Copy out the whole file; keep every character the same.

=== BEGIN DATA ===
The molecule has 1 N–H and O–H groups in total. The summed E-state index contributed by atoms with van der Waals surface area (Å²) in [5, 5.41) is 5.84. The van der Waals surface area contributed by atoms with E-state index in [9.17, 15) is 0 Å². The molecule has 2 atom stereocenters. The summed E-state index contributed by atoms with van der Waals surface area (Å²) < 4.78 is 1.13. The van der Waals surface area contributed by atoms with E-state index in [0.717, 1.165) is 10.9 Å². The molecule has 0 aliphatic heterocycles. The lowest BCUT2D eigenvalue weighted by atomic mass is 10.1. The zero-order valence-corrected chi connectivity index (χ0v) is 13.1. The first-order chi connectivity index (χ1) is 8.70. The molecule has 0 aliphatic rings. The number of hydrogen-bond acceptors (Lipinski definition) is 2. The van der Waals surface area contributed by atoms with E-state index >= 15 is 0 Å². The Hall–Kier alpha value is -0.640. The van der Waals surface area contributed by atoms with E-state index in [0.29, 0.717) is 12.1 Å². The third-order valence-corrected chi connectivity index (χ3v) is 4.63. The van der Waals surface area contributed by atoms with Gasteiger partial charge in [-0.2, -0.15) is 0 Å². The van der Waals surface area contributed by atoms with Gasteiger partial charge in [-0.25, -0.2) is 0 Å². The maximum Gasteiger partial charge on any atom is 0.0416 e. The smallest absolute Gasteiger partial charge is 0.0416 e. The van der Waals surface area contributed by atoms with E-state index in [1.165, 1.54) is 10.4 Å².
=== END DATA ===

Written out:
The molecule has 1 N–H and O–H groups in total. The summed E-state index contributed by atoms with van der Waals surface area (Å²) in [5, 5.41) is 5.84. The van der Waals surface area contributed by atoms with E-state index in [9.17, 15) is 0 Å². The molecule has 2 atom stereocenters. The summed E-state index contributed by atoms with van der Waals surface area (Å²) < 4.78 is 1.13. The van der Waals surface area contributed by atoms with E-state index in [0.717, 1.165) is 10.9 Å². The molecule has 0 aliphatic heterocycles. The lowest BCUT2D eigenvalue weighted by atomic mass is 10.1. The zero-order valence-corrected chi connectivity index (χ0v) is 13.1. The first-order chi connectivity index (χ1) is 8.70. The molecule has 0 aliphatic rings. The number of hydrogen-bond acceptors (Lipinski definition) is 2. The van der Waals surface area contributed by atoms with E-state index >= 15 is 0 Å². The Hall–Kier alpha value is -0.640. The van der Waals surface area contributed by atoms with E-state index in [0.29, 0.717) is 12.1 Å². The third-order valence-corrected chi connectivity index (χ3v) is 4.63. The van der Waals surface area contributed by atoms with Gasteiger partial charge in [-0.2, -0.15) is 0 Å². The van der Waals surface area contributed by atoms with Gasteiger partial charge in [-0.25, -0.2) is 0 Å². The maximum Gasteiger partial charge on any atom is 0.0416 e. The smallest absolute Gasteiger partial charge is 0.0416 e. The van der Waals surface area contributed by atoms with E-state index in [1.165, 1.54) is 10.4 Å².